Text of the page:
There will be a food drive coordinated by the motorcycle riders, Sunday starting at 9 a.m. on the lawn of the historic County Building.
“We should start gathering around 9 a.m.,” said Larry Feinstein, a motorcycle rider. “That’s how Russell Haluapo would do it — whenever, but we’ll be there around 9.”
Haluapo coordinated a food drive, May 3 amid the face mask and social distancing concerns arising from the COVID-19 on the lawn of the historic County Building.
Just days later, Haluapo was dispatched to do the Lord’s work, elsewhere, phone calls and texts starting from May 8.
“This food drive is not a memorial to Russell,” Feinstein said. “The memorial comes later. We just do this because Russell would’ve done this. No single person is in charge, we just do it because that’s how Russell did it.”
Feinstein said motorcycle riders are like knights with a passion for little kids and people who need help.
“Russell was a prince among the knights,” Feinstein said. “He was ali‘i — rough, gruff, and tough.”
But his heart was for people, said Yvette Kurtgis who nominated Haluapo as a Hometown Hero following his passing.
“He spread aloha in the truest sense of the word,” Kurtgis said in her nomination. “He loved Jesus and it showed through his actions. The last time I saw him was in Kapa‘a town just before his death. He parked his motorcycle across from Java Kai and visited with the hot dog lady on the corner. He crossed the street and gave me a big smile while I waited for my coffee. He went inside the shop to talk story with someone else, and as he walked out, I heard him say, ‘Jesus loves you.’ Later, as I headed back home, I saw him visiting with more people on the street. That was Uncle Russell. This island is feeling the loss deeply.”
Fred R. Fennell said Russell’s impact on the island of Kaua‘i touched most of our residents.
“He could be counted on to be part of many charitable efforts,” Fennell said in another nomination for Haluapo’s Hometown Hero status. “Whether it was helping physically challenged people experience the joys of surfing through Kaua‘i Ocean Recreation Experience, helping grant Make-A-Wish wishes at Bethany Hamilton’s Surf Camp, or riding to collect food for the Hawai‘i Food Bank, or Toys for Keiki, Russell would tell everyone he saw or could reach through Facebook in advance.”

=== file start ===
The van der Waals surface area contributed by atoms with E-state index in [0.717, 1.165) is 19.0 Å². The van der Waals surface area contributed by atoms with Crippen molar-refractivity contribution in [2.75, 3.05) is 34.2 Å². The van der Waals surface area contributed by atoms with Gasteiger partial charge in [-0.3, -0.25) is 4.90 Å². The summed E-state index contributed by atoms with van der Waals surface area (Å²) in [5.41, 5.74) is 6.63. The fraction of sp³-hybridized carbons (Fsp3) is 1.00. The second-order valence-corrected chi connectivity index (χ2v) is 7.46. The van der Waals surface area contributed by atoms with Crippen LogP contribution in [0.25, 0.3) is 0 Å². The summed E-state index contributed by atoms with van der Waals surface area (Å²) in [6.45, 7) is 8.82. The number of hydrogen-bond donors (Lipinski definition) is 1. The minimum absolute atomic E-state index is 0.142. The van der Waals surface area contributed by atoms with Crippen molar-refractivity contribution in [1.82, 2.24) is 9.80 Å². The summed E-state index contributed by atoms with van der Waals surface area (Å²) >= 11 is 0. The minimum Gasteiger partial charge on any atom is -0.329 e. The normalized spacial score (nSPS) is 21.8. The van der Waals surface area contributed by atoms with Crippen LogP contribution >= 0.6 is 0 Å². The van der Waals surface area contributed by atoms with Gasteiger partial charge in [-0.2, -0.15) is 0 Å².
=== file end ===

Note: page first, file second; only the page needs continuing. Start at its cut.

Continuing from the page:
Feinstein said Russell did not politicize events — he did it because it needed to be done.
“It’s for the keiki,” Russell said during one of his many Toys for Keiki toy runs over the year. “They don’t care whether it comes from Toys for Tots or the church. They just need.”
Fennell said Russell also did the “quiet things.”
“Setting up and cleaning up were as important to help with as the event itself,” Fennell said. “Distributing meals along the bike path, listening whenever you needed an ear, or providing a helping hand in response to a late-night phone call were daily events in his life. If he overheard a conversation about something that needed to be done, he frequently did it without telling the ones most affected who was responsible, just giving that Russell smile when asked.”
When school supplies became an economic hardship, Russell teamed with Ellsworth Fontes of the Rock &Roll Motorcycle Club to deliver backpacks of school supplies for about a hundred keiki from the Boys &Girls Club, Lihu‘e Clubhouse.
He was part of the Westside Keiki Christmas, partnering with John Copeland, president of Koa Puna Motorcycle Club Kaua‘i and co-rider in the lead position during the May 3 food drive.
“Somebody gotta help these guys save their house,” Russell said, wielding a long-handled shovel during a brush fire that threatened some of the Hawaiian Homes in Anahola a few years ago.
That passage held true during the record-breaking rains four years ago when Russell wielded a chainsaw in the muck of trees being swept down Anahola River that overflowed its banks, working by himself to clear the debris threatening a home.
“Like many of us, Russell went through some rough times in life, and found his way back through God’s grace,” Fennell said. “Like too few of us, sharing his story of that grace and encouraging others to accept it for themselves became Russell’s way of life. A cup of coffee, sitting in the water between good waves, waiting out a rain burst during a motorcycle ride were all a good time for Russell to talk about the difference God made and his hope that he was doing all that God wanted him to.”
Feinstein said the food drive, Sunday is another biker food drive “because that’s what Russell would’ve done.”
“The ride for Russell will not be until some time in August,” Feinstein said. “It will be huge! I am heart broken. He was one of those special people.”
Dennis Fujimoto, staff writer and photographer, can be reached at 245-0453 or email@example.com.